UPDATE: Susan Slusser of the San Francisco Chronicle says Griffin’s MRI turned up clean.
4:57 PM: Lee reports that Griffin exited due to right shoulder tightness.
4:46 PM: According to Jane Lee of MLB.com, Athletics right-hander A.J. Griffin left his start against the Blue Jays this afternoon in the top of the second inning with an apparent injury.
No word yet on the exact nature of the injury, but Griffin’s velocity took a pretty big dip over his final couple of pitches. He was visited on the mound by Athletics manager Bob Melvin and team trainer Nick Paparesta before being replaced by Jordan Norberto. Not what you want after last night’s 15-inning marathon.
Griffin has been a nice surprise for the A’s since making his major league debut on June 24, posting a 2.42 ERA and 35/10 K/BB ratio in 44 2/3 innings. Susan Slusser of the San Francisco Chronicle notes that Brandon McCarthy is slated to make his latest minor league rehab start with Triple-A Sacramento tonight, so he would be on his regular turn if needed. McCarthy has been sidelined since June 19 with a right shoulder strain.
Yankees second baseman Gleyber Torres was born on December 13, 1996. That year, Bartolo Colon (who turns 45 years old on Thursday) was wrapping up a season he spent with Double-A Canton-Akron and Triple-A Buffalo. He would debut in the majors the following April.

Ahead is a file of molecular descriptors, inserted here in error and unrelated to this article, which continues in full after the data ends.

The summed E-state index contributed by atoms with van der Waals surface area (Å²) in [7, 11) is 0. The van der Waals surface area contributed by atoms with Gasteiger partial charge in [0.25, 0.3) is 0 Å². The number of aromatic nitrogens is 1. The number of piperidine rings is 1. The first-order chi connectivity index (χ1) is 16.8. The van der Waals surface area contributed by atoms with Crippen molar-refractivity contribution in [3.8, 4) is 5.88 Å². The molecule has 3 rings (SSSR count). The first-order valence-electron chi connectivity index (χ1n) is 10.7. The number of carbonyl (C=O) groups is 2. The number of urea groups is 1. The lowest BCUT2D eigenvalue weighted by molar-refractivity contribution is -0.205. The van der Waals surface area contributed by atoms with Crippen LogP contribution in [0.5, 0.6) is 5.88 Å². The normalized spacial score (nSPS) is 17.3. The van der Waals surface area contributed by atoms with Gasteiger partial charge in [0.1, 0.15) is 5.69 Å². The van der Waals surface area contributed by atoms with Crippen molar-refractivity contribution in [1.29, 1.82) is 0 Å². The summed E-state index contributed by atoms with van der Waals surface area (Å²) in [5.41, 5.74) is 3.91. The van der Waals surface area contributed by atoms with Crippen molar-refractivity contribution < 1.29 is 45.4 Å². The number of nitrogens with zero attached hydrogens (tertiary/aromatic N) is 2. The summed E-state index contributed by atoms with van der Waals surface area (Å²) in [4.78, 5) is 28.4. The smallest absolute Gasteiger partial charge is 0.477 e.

In a clash of generations, the 21-year-old Torres and Colon squared off on Monday as the Yankees visited the Rangers. Torres won the battle twice, drilling a two-run home run off of Colon in the second inning and a solo shot off of Colon in the fourth. Colon wound up giving up six runs in total on eight hits (including four homers) and a walk with four strikeouts in 5 1/3 innings.
Here is video of the first homer Torres hit:
Torres is the second-youngest Yankee in club history with a multi-homer game. Mickey Mantle was 20 years and 296 days old when he went yard twice on August 11, 1952. Torres is 21 years, 159 days old. Joe DiMaggio was 21-212 when he hit two on June 24, 1936.
So much for respecting one’s elders. We’re currently seeing a youth movement in baseball. 19-year-old Juan Soto hit his first major league homer on Monday against the Padres. 20-year-olds Ronald Acuña and Mike Soroka debuted for the Braves earlier this year. Could 19-year-old Blue Jays prospect Vladimir Guerrero, Jr. join them soon?